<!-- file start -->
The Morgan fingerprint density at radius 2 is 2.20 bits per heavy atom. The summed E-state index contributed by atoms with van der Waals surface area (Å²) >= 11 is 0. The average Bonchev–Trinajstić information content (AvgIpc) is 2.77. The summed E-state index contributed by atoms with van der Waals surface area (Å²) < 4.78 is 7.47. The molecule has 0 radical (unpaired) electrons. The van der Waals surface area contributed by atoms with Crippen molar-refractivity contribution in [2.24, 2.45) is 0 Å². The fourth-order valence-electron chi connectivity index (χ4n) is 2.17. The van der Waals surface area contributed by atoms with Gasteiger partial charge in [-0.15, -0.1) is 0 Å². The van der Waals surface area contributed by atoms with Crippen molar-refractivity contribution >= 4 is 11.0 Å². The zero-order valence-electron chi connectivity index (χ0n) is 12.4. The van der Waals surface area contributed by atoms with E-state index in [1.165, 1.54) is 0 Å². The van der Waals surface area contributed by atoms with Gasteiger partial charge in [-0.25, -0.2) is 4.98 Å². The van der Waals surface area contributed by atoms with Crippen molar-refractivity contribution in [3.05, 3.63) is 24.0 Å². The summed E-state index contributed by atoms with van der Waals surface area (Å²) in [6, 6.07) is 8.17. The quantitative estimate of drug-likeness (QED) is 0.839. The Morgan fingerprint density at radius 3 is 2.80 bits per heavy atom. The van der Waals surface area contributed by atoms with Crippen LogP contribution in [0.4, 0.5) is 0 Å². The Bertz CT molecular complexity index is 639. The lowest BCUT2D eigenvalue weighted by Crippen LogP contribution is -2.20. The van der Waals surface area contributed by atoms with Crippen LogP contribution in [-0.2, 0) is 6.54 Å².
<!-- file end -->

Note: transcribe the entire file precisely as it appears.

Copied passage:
The Morgan fingerprint density at radius 2 is 2.20 bits per heavy atom. The summed E-state index contributed by atoms with van der Waals surface area (Å²) >= 11 is 0. The average Bonchev–Trinajstić information content (AvgIpc) is 2.77. The summed E-state index contributed by atoms with van der Waals surface area (Å²) < 4.78 is 7.47. The molecule has 0 radical (unpaired) electrons. The van der Waals surface area contributed by atoms with Crippen molar-refractivity contribution in [2.24, 2.45) is 0 Å². The fourth-order valence-electron chi connectivity index (χ4n) is 2.17. The van der Waals surface area contributed by atoms with Gasteiger partial charge in [-0.15, -0.1) is 0 Å². The van der Waals surface area contributed by atoms with Crippen molar-refractivity contribution >= 4 is 11.0 Å². The zero-order valence-electron chi connectivity index (χ0n) is 12.4. The van der Waals surface area contributed by atoms with E-state index in [1.165, 1.54) is 0 Å². The van der Waals surface area contributed by atoms with Gasteiger partial charge in [-0.25, -0.2) is 4.98 Å². The van der Waals surface area contributed by atoms with Crippen molar-refractivity contribution in [3.05, 3.63) is 24.0 Å². The summed E-state index contributed by atoms with van der Waals surface area (Å²) in [6, 6.07) is 8.17. The quantitative estimate of drug-likeness (QED) is 0.839. The Morgan fingerprint density at radius 3 is 2.80 bits per heavy atom. The van der Waals surface area contributed by atoms with Crippen LogP contribution in [0.4, 0.5) is 0 Å². The Bertz CT molecular complexity index is 639. The lowest BCUT2D eigenvalue weighted by Crippen LogP contribution is -2.20. The van der Waals surface area contributed by atoms with Crippen LogP contribution in [-0.2, 0) is 6.54 Å².